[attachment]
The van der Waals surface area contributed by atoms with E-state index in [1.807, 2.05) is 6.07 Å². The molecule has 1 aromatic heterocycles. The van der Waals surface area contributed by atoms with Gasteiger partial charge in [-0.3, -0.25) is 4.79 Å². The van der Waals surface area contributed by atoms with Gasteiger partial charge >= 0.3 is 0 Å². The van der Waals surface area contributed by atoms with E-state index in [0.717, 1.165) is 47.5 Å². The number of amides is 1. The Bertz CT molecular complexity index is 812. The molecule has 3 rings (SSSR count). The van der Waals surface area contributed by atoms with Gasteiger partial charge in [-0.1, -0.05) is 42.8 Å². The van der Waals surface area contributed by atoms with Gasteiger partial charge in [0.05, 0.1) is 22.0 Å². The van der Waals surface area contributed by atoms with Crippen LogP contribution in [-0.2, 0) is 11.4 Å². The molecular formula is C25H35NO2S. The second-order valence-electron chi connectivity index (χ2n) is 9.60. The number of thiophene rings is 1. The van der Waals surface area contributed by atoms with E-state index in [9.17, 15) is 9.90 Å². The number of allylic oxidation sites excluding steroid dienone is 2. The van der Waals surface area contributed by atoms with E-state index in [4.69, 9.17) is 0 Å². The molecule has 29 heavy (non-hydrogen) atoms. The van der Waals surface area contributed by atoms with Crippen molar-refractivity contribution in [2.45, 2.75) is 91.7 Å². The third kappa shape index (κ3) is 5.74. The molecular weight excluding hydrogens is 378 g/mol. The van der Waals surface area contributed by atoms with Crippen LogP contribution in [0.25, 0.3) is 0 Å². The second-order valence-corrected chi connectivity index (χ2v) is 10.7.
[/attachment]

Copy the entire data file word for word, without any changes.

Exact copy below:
The van der Waals surface area contributed by atoms with E-state index in [1.807, 2.05) is 6.07 Å². The molecule has 1 aromatic heterocycles. The van der Waals surface area contributed by atoms with Gasteiger partial charge in [-0.3, -0.25) is 4.79 Å². The van der Waals surface area contributed by atoms with Gasteiger partial charge >= 0.3 is 0 Å². The van der Waals surface area contributed by atoms with E-state index in [0.717, 1.165) is 47.5 Å². The number of amides is 1. The Bertz CT molecular complexity index is 812. The molecule has 3 rings (SSSR count). The van der Waals surface area contributed by atoms with Gasteiger partial charge in [-0.1, -0.05) is 42.8 Å². The van der Waals surface area contributed by atoms with Gasteiger partial charge in [0.05, 0.1) is 22.0 Å². The van der Waals surface area contributed by atoms with Crippen LogP contribution in [-0.2, 0) is 11.4 Å². The molecular formula is C25H35NO2S. The second-order valence-electron chi connectivity index (χ2n) is 9.60. The number of thiophene rings is 1. The van der Waals surface area contributed by atoms with E-state index in [9.17, 15) is 9.90 Å². The number of allylic oxidation sites excluding steroid dienone is 2. The van der Waals surface area contributed by atoms with E-state index in [4.69, 9.17) is 0 Å². The molecule has 29 heavy (non-hydrogen) atoms. The van der Waals surface area contributed by atoms with Crippen molar-refractivity contribution in [2.45, 2.75) is 91.7 Å². The third kappa shape index (κ3) is 5.74. The molecular weight excluding hydrogens is 378 g/mol. The van der Waals surface area contributed by atoms with Crippen LogP contribution in [0.25, 0.3) is 0 Å². The second-order valence-corrected chi connectivity index (χ2v) is 10.7.